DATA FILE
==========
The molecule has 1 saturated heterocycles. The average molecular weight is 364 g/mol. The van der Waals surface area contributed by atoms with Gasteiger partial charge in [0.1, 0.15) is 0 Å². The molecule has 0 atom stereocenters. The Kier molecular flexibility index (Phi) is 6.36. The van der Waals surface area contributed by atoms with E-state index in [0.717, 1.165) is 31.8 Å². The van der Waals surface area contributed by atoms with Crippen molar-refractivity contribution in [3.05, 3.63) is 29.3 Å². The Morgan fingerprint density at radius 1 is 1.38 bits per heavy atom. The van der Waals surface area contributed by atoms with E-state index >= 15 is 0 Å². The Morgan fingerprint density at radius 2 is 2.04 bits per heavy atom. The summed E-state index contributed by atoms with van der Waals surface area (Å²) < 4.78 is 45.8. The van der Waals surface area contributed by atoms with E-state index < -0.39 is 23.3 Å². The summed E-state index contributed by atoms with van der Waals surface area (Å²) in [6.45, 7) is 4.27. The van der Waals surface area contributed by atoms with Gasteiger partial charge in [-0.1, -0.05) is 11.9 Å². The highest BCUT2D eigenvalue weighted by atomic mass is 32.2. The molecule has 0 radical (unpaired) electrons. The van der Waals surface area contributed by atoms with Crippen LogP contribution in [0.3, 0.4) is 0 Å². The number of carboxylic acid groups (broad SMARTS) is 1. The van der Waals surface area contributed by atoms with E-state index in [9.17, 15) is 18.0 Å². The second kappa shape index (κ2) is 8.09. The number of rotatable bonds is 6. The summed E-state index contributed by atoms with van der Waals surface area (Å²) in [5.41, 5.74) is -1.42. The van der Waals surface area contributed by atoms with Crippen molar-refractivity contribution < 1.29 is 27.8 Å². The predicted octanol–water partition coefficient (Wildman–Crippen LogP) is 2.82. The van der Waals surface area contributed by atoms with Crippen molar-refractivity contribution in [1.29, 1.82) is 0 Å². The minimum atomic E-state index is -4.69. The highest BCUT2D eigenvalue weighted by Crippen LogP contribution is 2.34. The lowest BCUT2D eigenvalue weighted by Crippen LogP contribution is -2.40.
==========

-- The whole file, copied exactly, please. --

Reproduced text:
The molecule has 1 saturated heterocycles. The average molecular weight is 364 g/mol. The van der Waals surface area contributed by atoms with Gasteiger partial charge in [0.1, 0.15) is 0 Å². The molecule has 0 atom stereocenters. The Kier molecular flexibility index (Phi) is 6.36. The van der Waals surface area contributed by atoms with E-state index in [0.717, 1.165) is 31.8 Å². The van der Waals surface area contributed by atoms with Crippen molar-refractivity contribution in [3.05, 3.63) is 29.3 Å². The Morgan fingerprint density at radius 1 is 1.38 bits per heavy atom. The van der Waals surface area contributed by atoms with E-state index >= 15 is 0 Å². The Morgan fingerprint density at radius 2 is 2.04 bits per heavy atom. The summed E-state index contributed by atoms with van der Waals surface area (Å²) < 4.78 is 45.8. The van der Waals surface area contributed by atoms with E-state index < -0.39 is 23.3 Å². The summed E-state index contributed by atoms with van der Waals surface area (Å²) in [6.45, 7) is 4.27. The van der Waals surface area contributed by atoms with Gasteiger partial charge in [-0.1, -0.05) is 11.9 Å². The highest BCUT2D eigenvalue weighted by atomic mass is 32.2. The molecule has 0 radical (unpaired) electrons. The van der Waals surface area contributed by atoms with Crippen LogP contribution in [0.3, 0.4) is 0 Å². The number of carboxylic acid groups (broad SMARTS) is 1. The van der Waals surface area contributed by atoms with E-state index in [9.17, 15) is 18.0 Å². The second kappa shape index (κ2) is 8.09. The number of rotatable bonds is 6. The summed E-state index contributed by atoms with van der Waals surface area (Å²) in [5.41, 5.74) is -1.42. The van der Waals surface area contributed by atoms with Crippen molar-refractivity contribution < 1.29 is 27.8 Å². The predicted octanol–water partition coefficient (Wildman–Crippen LogP) is 2.82. The van der Waals surface area contributed by atoms with Crippen molar-refractivity contribution in [1.29, 1.82) is 0 Å². The minimum atomic E-state index is -4.69. The highest BCUT2D eigenvalue weighted by Crippen LogP contribution is 2.34. The lowest BCUT2D eigenvalue weighted by Crippen LogP contribution is -2.40.